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Edomoji (江戸文字 (furigana: えどもじ)) (or edo-moji) are Japanese lettering styles invented for advertising during the Edo period. The main styles of edomoji are chōchinmoji, found on paper lanterns outside restaurants; higemoji, used to label kakigōri and drinks like ramune and sake; kagomoji, literally "cage letters"; kakuji, a thick and rectangular seal script; kanteiryū, often used on flyers for performances such as kabuki and rakugo; and yosemoji, a mix of chōchinmoji and kanteiryū.


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Chōchinmoji (提灯 (ちょちん)文字 (もじ)) characters are the ones used on chōchin (hanging paper lanterns), such as the ones commonly seen outside a yakitori stand in Japan.


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Higemoji ( (ひげ)文字 (もじ)) characters have little "whiskers" (hige) on them. This style is used for kakigōri and ramune signs as well as being a common style for sake labels. While this gyosho-esque script appears fluid and spontaneous, it follows a strict ruleset based on the Chinese-originating "7–5–3 pattern". The brushstrokes must appear as seven distinct bristle lines, with narrower passages requiring five, and three as the stroke terminates.[1]


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Kagomoji ( (かご)文字 (もじ)) literally means "cage letters". The characters are thick and square in shape. It is usually used in inverted form or sometimes as an outline.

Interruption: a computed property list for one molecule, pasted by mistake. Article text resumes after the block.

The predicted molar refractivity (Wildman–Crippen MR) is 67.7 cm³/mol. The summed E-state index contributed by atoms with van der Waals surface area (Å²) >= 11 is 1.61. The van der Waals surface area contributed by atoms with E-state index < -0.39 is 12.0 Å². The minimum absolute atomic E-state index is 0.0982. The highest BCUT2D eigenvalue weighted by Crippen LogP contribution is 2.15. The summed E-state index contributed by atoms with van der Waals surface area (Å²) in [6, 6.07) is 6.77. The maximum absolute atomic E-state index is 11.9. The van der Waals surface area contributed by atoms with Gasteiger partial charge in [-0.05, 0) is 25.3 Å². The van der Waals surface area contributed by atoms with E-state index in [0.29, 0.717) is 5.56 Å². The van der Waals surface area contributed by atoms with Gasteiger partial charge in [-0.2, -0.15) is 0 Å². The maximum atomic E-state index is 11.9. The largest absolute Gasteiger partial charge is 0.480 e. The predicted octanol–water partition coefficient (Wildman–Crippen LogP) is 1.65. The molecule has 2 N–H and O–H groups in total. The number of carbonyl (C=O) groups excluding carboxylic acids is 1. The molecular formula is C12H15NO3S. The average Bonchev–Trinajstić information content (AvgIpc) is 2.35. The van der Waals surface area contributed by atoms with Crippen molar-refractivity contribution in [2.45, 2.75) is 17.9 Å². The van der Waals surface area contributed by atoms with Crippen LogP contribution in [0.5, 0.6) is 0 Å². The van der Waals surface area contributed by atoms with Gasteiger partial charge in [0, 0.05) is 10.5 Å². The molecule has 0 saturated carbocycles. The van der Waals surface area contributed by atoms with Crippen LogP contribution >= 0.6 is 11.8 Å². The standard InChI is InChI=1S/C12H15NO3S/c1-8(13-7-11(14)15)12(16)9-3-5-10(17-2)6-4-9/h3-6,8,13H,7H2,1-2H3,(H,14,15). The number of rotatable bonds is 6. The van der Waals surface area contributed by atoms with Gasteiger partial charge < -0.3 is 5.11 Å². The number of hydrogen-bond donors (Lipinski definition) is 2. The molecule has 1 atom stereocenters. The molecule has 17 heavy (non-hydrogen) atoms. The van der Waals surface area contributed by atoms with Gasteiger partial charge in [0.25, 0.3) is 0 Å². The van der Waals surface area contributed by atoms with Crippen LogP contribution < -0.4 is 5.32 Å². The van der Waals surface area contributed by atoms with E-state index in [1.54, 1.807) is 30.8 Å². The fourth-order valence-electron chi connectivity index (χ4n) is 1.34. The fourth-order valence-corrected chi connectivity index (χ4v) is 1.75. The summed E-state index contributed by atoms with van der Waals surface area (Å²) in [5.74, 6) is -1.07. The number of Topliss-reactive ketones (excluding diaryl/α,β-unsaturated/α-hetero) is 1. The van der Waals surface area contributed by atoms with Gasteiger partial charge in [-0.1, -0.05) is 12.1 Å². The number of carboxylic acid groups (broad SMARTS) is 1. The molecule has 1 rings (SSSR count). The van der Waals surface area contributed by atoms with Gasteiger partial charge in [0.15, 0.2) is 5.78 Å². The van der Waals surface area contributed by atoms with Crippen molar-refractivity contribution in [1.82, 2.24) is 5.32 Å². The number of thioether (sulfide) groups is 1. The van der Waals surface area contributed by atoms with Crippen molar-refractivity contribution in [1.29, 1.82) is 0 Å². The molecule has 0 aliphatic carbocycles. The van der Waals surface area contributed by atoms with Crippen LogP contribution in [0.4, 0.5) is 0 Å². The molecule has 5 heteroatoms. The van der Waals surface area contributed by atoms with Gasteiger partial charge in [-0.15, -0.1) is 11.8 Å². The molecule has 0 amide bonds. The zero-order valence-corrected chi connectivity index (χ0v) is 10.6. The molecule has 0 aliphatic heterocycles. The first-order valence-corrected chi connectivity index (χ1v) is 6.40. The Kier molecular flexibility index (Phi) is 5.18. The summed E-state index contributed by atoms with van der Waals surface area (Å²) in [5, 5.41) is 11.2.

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Kakuji ( (かく) ()) is a very heavy, rectangular style used for making seals.


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Kanteiryū (勘亭 (かんてい) (りゅう)) or simply kantei, or shibaimoji (芝居文字), is a style is used for publicity and programmes for arts like kabuki and rakugo. Invented by Okazakiya Kanroku (岡崎屋 勘六), the name derives from Okazaki's nickname, "kantei" (勘亭).


A style specifically associated with kabuki.[1]


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Sumōmoji (相撲 (すもう)文字 (もじ)), sumōji, or chikaramoji[1] style of lettering is used for sumo wrestling advertisements and programmes.


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The name yosemoji (寄席文字 (よせもじ)) literally means "letters for yose" — Japanese theater. A combination of kanteiryū and chōchinmoji, it was used for posters and flyers, as well as in rakugo performances (e.g. mekuri), nafuda, and nobori. Unlike other calligraphic styles, yosemoji allows and even encourages multiple brushstrokes in order to fill in the characters as much as possible.[2]


  1. ^ a b c Richie, Donald (1987). A Lateral View: Essays on Culture and Style in Contemporary Japan. ("Signs and Symbols", 1974). Stone Bridge Press. pp. 85–92. ISBN 9780962813740.
  2. ^ Shores, Matthew W. (August 2014). "A Critical Study of Kamigata Rakugo and Its Traditions". University of Hawaii. Dissertation. {{cite journal}}: Cite journal requires |journal= (help)

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